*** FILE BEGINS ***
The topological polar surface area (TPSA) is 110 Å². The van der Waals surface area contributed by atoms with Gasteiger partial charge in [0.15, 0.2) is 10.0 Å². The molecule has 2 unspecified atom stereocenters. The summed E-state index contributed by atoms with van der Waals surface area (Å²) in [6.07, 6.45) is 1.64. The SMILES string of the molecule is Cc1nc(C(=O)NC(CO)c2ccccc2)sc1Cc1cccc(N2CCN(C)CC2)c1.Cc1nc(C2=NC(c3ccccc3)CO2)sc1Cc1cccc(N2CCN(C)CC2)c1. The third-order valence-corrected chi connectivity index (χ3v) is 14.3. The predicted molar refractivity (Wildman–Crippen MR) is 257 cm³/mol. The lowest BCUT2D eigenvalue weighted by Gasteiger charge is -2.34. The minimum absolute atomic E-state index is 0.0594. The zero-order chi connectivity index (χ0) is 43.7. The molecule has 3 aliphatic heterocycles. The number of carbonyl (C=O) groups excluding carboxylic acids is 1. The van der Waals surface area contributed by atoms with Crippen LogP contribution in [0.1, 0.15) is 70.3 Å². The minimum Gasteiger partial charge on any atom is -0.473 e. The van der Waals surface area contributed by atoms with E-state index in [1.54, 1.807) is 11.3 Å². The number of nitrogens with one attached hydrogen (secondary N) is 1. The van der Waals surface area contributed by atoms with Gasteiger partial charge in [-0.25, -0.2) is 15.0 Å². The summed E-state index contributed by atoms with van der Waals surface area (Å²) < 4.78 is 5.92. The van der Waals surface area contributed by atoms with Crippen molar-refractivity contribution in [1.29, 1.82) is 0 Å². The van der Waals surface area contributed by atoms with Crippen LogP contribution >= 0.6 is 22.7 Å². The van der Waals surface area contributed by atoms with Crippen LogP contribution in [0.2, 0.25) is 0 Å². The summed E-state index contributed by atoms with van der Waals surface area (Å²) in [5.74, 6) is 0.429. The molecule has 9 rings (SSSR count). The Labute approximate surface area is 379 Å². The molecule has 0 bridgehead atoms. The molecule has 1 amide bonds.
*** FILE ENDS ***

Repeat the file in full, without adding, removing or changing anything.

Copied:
The topological polar surface area (TPSA) is 110 Å². The van der Waals surface area contributed by atoms with Gasteiger partial charge in [0.15, 0.2) is 10.0 Å². The molecule has 2 unspecified atom stereocenters. The summed E-state index contributed by atoms with van der Waals surface area (Å²) in [6.07, 6.45) is 1.64. The SMILES string of the molecule is Cc1nc(C(=O)NC(CO)c2ccccc2)sc1Cc1cccc(N2CCN(C)CC2)c1.Cc1nc(C2=NC(c3ccccc3)CO2)sc1Cc1cccc(N2CCN(C)CC2)c1. The third-order valence-corrected chi connectivity index (χ3v) is 14.3. The predicted molar refractivity (Wildman–Crippen MR) is 257 cm³/mol. The lowest BCUT2D eigenvalue weighted by Gasteiger charge is -2.34. The minimum absolute atomic E-state index is 0.0594. The zero-order chi connectivity index (χ0) is 43.7. The molecule has 3 aliphatic heterocycles. The number of carbonyl (C=O) groups excluding carboxylic acids is 1. The van der Waals surface area contributed by atoms with Crippen LogP contribution in [0.1, 0.15) is 70.3 Å². The minimum Gasteiger partial charge on any atom is -0.473 e. The van der Waals surface area contributed by atoms with E-state index in [1.54, 1.807) is 11.3 Å². The number of nitrogens with one attached hydrogen (secondary N) is 1. The van der Waals surface area contributed by atoms with Gasteiger partial charge in [-0.25, -0.2) is 15.0 Å². The summed E-state index contributed by atoms with van der Waals surface area (Å²) < 4.78 is 5.92. The van der Waals surface area contributed by atoms with Crippen molar-refractivity contribution in [1.29, 1.82) is 0 Å². The van der Waals surface area contributed by atoms with Crippen LogP contribution >= 0.6 is 22.7 Å². The van der Waals surface area contributed by atoms with Crippen LogP contribution in [0.2, 0.25) is 0 Å². The summed E-state index contributed by atoms with van der Waals surface area (Å²) in [5.74, 6) is 0.429. The molecule has 9 rings (SSSR count). The Labute approximate surface area is 379 Å². The molecule has 0 bridgehead atoms. The molecule has 1 amide bonds.